» » » Another Tendulker born in India - Pranav Dhanawade scores record 1,009 runs in one innings



Indian schoolboy Pranav Dhanawade scores record 1,009 runs in one innings
• Mumbai 15-year-old makes headlines after finishing on 1,009 not out 
• Son of a rickshaw driver beat previous record set by AEJ Collins in 1899

An Indian schoolboy has made headlines after becoming the first batsman to score 1,000 runs in an innings in an officially recorded match.

The 15-year-old Pranav Dhanawade, the son of a Mumbai rickshaw driver, finished his innings on 1,009 not out, with his side, KC Gandhi School, declaring on 1,465 for three.

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By lunch on day two of the match against Arya Gurukul School, in a tournament recognised by the Mumbai Cricket Association, the teenager was on 921 not out, and reached quadruple figures soon after play resumed. In total he hit 59 sixes and 129 fours, with a strike-rate of 312.38.

Dhanawade’s 652 runs in 199 balls on Monday beat the previous record for the highest individual score – the 628 not out recorded by the 13-year-old AEJ Collins in a house match at Clifton College in June 1899.

Dhanawade’s father Prashant rushed to the ground when he heard what was unfolding, telling DNA India afterwards: “He has got cramps. I don’t know what to say but I feel proud that my son has achieved this. Pranav is getting non-stop calls from the media and relatives. He has not even had time to talk to his mother. She is keenly waiting for him to return home.”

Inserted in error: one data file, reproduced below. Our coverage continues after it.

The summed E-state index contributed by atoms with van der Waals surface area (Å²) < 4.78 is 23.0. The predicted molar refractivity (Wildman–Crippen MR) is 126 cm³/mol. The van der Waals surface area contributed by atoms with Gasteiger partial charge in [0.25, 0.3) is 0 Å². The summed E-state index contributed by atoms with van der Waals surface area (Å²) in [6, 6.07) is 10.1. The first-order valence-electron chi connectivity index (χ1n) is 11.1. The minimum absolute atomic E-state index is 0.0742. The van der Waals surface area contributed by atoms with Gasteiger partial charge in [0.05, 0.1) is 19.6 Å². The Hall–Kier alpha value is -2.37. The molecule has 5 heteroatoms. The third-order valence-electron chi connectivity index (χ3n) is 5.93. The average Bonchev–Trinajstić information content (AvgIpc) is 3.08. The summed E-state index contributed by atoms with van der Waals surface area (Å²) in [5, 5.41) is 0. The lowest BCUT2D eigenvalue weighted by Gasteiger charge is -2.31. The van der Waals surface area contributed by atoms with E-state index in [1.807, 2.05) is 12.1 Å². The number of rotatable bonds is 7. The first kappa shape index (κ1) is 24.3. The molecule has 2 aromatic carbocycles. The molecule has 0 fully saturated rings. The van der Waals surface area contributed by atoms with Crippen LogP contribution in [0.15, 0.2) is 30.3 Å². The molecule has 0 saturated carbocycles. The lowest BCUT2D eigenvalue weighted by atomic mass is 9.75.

He later told the Hindustan Times: “I was nervous throughout but was just happy to see my son batting. There’s a lot of talent in our area but we lack proper facilities for children to play and get trained. For this reason, when Pranav turned nine, I enrolled him for coaching at MIG in Bandra. I would drive my rickshaw in the morning and then we’d leave for MIG in the afternoon and return at night.”

He said the target for his son now was a place in the Mumbai Under-16 team, adding: “Cricket equipment costs a lot of money. I have tried to find sponsors for my son but on one occasion I was told that he first needs to make a name for himself.”


Dhanawade’s coach, Mobin Sheikh, told The Indian Express the score would force people to take notice.

“It’s very tough for any player from the suburbs to make it to the Mumbai Under-16 side. Fifties, 60s or even a hundred or two will not make a big impact. He needed a very big score and now that he has achieved it, hopefully he will carry on from here.”

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